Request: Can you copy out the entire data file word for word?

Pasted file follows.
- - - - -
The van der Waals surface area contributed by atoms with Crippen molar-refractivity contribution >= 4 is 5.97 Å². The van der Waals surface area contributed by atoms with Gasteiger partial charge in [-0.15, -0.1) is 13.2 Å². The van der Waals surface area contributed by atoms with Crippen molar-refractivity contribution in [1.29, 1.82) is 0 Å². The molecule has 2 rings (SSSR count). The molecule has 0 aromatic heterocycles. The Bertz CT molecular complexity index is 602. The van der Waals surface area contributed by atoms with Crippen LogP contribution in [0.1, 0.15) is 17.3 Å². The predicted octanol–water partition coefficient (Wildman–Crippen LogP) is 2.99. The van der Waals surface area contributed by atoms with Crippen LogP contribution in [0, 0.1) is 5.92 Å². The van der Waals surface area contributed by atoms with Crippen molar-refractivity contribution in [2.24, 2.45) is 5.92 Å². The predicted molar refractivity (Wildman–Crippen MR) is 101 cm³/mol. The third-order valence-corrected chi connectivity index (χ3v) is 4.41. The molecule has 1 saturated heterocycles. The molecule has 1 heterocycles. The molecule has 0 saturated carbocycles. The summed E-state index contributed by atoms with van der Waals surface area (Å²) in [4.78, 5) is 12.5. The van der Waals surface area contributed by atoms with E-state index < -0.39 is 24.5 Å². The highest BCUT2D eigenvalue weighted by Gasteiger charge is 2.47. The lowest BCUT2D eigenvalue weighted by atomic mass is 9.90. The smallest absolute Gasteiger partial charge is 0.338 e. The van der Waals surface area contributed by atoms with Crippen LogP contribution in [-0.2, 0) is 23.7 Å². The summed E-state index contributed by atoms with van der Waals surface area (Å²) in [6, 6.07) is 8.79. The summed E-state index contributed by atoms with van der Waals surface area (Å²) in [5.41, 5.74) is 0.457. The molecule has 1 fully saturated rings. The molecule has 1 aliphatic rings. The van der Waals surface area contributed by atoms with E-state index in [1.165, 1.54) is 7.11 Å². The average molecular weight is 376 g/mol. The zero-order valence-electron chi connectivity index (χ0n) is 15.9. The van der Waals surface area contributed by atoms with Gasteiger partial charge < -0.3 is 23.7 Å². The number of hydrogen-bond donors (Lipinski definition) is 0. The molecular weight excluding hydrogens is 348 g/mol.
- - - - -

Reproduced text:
The van der Waals surface area contributed by atoms with Crippen molar-refractivity contribution >= 4 is 5.97 Å². The van der Waals surface area contributed by atoms with Gasteiger partial charge in [-0.15, -0.1) is 13.2 Å². The van der Waals surface area contributed by atoms with Crippen molar-refractivity contribution in [1.29, 1.82) is 0 Å². The molecule has 2 rings (SSSR count). The molecule has 0 aromatic heterocycles. The Bertz CT molecular complexity index is 602. The van der Waals surface area contributed by atoms with Crippen LogP contribution in [0.1, 0.15) is 17.3 Å². The predicted octanol–water partition coefficient (Wildman–Crippen LogP) is 2.99. The van der Waals surface area contributed by atoms with Crippen LogP contribution in [0, 0.1) is 5.92 Å². The van der Waals surface area contributed by atoms with Crippen molar-refractivity contribution in [2.24, 2.45) is 5.92 Å². The predicted molar refractivity (Wildman–Crippen MR) is 101 cm³/mol. The third-order valence-corrected chi connectivity index (χ3v) is 4.41. The molecule has 1 saturated heterocycles. The molecule has 1 heterocycles. The molecule has 0 saturated carbocycles. The summed E-state index contributed by atoms with van der Waals surface area (Å²) in [4.78, 5) is 12.5. The van der Waals surface area contributed by atoms with E-state index < -0.39 is 24.5 Å². The highest BCUT2D eigenvalue weighted by Gasteiger charge is 2.47. The lowest BCUT2D eigenvalue weighted by atomic mass is 9.90. The smallest absolute Gasteiger partial charge is 0.338 e. The van der Waals surface area contributed by atoms with Crippen LogP contribution in [-0.2, 0) is 23.7 Å². The summed E-state index contributed by atoms with van der Waals surface area (Å²) in [6, 6.07) is 8.79. The summed E-state index contributed by atoms with van der Waals surface area (Å²) in [5.41, 5.74) is 0.457. The molecule has 1 fully saturated rings. The molecule has 1 aliphatic rings. The van der Waals surface area contributed by atoms with E-state index in [1.165, 1.54) is 7.11 Å². The average molecular weight is 376 g/mol. The zero-order valence-electron chi connectivity index (χ0n) is 15.9. The van der Waals surface area contributed by atoms with Gasteiger partial charge < -0.3 is 23.7 Å². The number of hydrogen-bond donors (Lipinski definition) is 0. The molecular weight excluding hydrogens is 348 g/mol.